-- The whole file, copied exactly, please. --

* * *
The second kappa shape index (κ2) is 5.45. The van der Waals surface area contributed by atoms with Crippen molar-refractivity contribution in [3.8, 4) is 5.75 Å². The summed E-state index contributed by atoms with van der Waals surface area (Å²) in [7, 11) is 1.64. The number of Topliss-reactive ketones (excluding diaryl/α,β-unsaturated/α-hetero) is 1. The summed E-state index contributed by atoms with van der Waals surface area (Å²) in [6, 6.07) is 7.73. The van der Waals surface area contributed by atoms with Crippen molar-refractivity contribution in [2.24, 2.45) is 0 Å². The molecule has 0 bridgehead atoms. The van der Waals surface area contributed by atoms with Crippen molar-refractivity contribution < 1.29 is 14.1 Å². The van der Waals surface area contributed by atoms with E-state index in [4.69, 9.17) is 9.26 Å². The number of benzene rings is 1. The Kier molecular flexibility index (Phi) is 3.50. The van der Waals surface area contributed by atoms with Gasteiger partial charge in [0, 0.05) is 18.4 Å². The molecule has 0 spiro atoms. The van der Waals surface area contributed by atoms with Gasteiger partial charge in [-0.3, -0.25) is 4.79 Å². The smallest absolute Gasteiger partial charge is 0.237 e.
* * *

The second kappa shape index (κ2) is 5.45. The van der Waals surface area contributed by atoms with Crippen molar-refractivity contribution in [3.8, 4) is 5.75 Å². The summed E-state index contributed by atoms with van der Waals surface area (Å²) in [7, 11) is 1.64. The number of Topliss-reactive ketones (excluding diaryl/α,β-unsaturated/α-hetero) is 1. The summed E-state index contributed by atoms with van der Waals surface area (Å²) in [6, 6.07) is 7.73. The van der Waals surface area contributed by atoms with Crippen molar-refractivity contribution in [2.24, 2.45) is 0 Å². The molecule has 0 bridgehead atoms. The van der Waals surface area contributed by atoms with Crippen molar-refractivity contribution < 1.29 is 14.1 Å². The van der Waals surface area contributed by atoms with E-state index in [4.69, 9.17) is 9.26 Å². The number of benzene rings is 1. The Kier molecular flexibility index (Phi) is 3.50. The van der Waals surface area contributed by atoms with Gasteiger partial charge in [0, 0.05) is 18.4 Å². The molecule has 0 spiro atoms. The van der Waals surface area contributed by atoms with Gasteiger partial charge in [-0.3, -0.25) is 4.79 Å². The smallest absolute Gasteiger partial charge is 0.237 e.